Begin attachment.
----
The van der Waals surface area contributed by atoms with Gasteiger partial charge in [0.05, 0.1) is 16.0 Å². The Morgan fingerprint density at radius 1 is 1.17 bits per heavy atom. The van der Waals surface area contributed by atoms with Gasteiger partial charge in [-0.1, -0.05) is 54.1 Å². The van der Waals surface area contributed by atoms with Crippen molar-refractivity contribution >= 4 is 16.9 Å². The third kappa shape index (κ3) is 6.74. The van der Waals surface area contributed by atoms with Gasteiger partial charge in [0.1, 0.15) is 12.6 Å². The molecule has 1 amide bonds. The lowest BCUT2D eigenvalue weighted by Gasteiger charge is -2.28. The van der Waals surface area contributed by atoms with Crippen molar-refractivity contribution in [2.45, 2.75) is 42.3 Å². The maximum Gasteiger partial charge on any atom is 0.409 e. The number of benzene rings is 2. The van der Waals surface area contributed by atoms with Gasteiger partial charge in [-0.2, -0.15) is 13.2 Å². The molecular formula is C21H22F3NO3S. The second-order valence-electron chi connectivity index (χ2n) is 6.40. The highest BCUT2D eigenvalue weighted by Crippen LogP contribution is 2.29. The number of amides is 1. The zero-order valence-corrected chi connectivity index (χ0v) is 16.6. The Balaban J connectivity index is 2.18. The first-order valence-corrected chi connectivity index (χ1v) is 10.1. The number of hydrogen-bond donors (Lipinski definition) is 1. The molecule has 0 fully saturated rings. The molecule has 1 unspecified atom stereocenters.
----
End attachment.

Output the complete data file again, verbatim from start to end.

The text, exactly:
The van der Waals surface area contributed by atoms with Gasteiger partial charge in [0.05, 0.1) is 16.0 Å². The Morgan fingerprint density at radius 1 is 1.17 bits per heavy atom. The van der Waals surface area contributed by atoms with Gasteiger partial charge in [-0.1, -0.05) is 54.1 Å². The van der Waals surface area contributed by atoms with Crippen molar-refractivity contribution >= 4 is 16.9 Å². The third kappa shape index (κ3) is 6.74. The van der Waals surface area contributed by atoms with Gasteiger partial charge in [0.1, 0.15) is 12.6 Å². The molecule has 1 amide bonds. The lowest BCUT2D eigenvalue weighted by Gasteiger charge is -2.28. The van der Waals surface area contributed by atoms with Crippen molar-refractivity contribution in [2.45, 2.75) is 42.3 Å². The maximum Gasteiger partial charge on any atom is 0.409 e. The number of benzene rings is 2. The van der Waals surface area contributed by atoms with Gasteiger partial charge in [-0.2, -0.15) is 13.2 Å². The molecular formula is C21H22F3NO3S. The second-order valence-electron chi connectivity index (χ2n) is 6.40. The highest BCUT2D eigenvalue weighted by Crippen LogP contribution is 2.29. The number of amides is 1. The zero-order valence-corrected chi connectivity index (χ0v) is 16.6. The Balaban J connectivity index is 2.18. The first-order valence-corrected chi connectivity index (χ1v) is 10.1. The number of hydrogen-bond donors (Lipinski definition) is 1. The molecule has 0 fully saturated rings. The molecule has 1 unspecified atom stereocenters.